How green is England? The greenest and greyest parts of the country revealed

They found almost a third (30.92 per cent) of Surrey is covered in trees, comfortably ahead of Exeter (20.45 per cent) and London (20.16 per cent) in second and third place.

And while many might expect rural areas to be home to the most trees, counties such as Cornwall (five per cent), Suffolk (eight per cent) and Norfolk (12 per cent) lagged behind industrial areas such as Manchester (19 per cent), Leeds (17 per cent) and Newcastle (16 per cent).

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OVO Energy teamed up with Bluesky, an aerial survey company, to study tree cover using complex algorithms which analyse aerial photography and terrain datasets.

Exeter is almost 30 TIMES more leafy than nearby national park Exmoor, which comes in as the second worst area for percentage of tree cover at just 0.71 per cent.

And Leeds had four times as much tree coverage as the nearby Yorkshire Dales (four per cent)

At the bottom is the Lake District with only 0.13 per cent of its natural landscapes covered by trees.

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Portsmouth was the worst city for tree coverage (four per cent) and Bristol, known for its green credentials, ranks as the fifth greyest city in England at eight per cent - and only one tree per person.

Government tree-planting target

OVO Energy revealed the findings as it encourages Brits to sign an online petition calling for the Government to set a legally binding tree planting target to help combat climate change.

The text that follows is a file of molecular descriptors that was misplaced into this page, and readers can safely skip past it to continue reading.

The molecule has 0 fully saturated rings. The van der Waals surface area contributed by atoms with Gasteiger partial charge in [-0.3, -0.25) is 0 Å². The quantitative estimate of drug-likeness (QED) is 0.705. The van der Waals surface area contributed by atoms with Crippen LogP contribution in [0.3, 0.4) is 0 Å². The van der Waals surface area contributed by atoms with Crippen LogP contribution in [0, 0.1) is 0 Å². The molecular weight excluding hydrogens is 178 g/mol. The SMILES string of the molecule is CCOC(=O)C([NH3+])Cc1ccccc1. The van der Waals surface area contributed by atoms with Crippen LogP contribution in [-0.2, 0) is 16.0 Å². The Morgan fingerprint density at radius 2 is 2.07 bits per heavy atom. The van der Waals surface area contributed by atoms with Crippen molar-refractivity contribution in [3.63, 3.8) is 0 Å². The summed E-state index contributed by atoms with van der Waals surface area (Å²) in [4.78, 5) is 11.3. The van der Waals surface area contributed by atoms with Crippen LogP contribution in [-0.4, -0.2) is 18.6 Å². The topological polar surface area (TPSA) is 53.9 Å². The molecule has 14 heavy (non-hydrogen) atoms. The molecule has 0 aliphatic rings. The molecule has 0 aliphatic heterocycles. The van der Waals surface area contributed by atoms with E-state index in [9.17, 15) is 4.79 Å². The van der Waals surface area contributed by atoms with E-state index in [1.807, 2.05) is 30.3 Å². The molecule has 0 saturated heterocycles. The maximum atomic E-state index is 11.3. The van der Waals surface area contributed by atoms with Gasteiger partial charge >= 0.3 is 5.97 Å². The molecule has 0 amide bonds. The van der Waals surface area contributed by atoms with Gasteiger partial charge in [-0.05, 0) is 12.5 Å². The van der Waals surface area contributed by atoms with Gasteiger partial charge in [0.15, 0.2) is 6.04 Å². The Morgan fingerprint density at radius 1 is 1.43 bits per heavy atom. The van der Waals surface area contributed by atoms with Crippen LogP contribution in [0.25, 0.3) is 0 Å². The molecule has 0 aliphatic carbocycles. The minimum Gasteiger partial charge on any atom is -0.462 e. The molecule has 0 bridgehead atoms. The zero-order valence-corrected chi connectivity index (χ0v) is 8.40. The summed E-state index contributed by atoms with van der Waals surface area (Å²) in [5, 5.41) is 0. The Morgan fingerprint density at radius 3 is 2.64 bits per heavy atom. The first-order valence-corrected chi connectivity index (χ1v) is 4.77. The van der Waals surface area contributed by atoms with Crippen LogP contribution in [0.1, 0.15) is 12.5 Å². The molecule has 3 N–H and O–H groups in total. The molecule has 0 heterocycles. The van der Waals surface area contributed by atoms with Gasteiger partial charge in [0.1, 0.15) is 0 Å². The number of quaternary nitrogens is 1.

The green energy supplier, which plants one carbon-fighting tree for each member every year, started the petition [], in the hope it reaches 10,000 signatures by May 13, forcing the UK Government to respond.

The National Tree Map was created by Bluesky using the UK’s most consistent and highest specification aerial photography and terrain datasets.

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Its complex computational algorithms were applied to the data to extract information on spatial location, size, and height of every tree.

These are then represented as map features that can be analysed to generate a whole range of statistical data relating to tree coverage.

Alongside the petition, OVO Energy and its tree-planting partners - The Conservation Volunteers and Woodland Trust have committed to planting almost 1 million more trees in 2021 to help combat climate change, on top of the 1.9m they have already planted.

Kate Weinberg, group sustainability director at OVO Energy, said “There is nothing more important than protecting the world we live in and trees are a huge part of that.

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“It’s why they are so important to us at OVO Energy and why we plant one carbon-fighting tree for each member, every year.

“But we need more - in both rural and urban areas.

"Together, we must rally the Government to take action and set a legally binding tree planting target.

“You can make a huge difference by taking just one minute to sign our petition today, helping the UK reach its all-important net zero target.”

What must we do?

To reach its net zero carbon emissions target, the UK needs to plant 1.5 billion more trees by 2050.

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This is the equivalent to an area of at least 30,000 hectares, or roughly 45,000 football pitches, every year.

Current tree-planting rates are around 13,500 hectares per year, meaning tree planting rates need to more than double to meet this goal.

The top five best and worst urban areas to live in the UK for tree cover:

Highest tree cover percentage in urban areas

1. Surrey (30.92%)2. Exeter (20.45%)3. London (20.16%)4. Plymouth (20.08%)5. Gateshead (19.77%)

Lowest tree cover percentage in urban areas1. Portsmouth (3.97%)2. Cornwall (4.46%)3. Lincolnshire (5.67%)4. Suffolk (7.67%)5. Bristol (7.92%)

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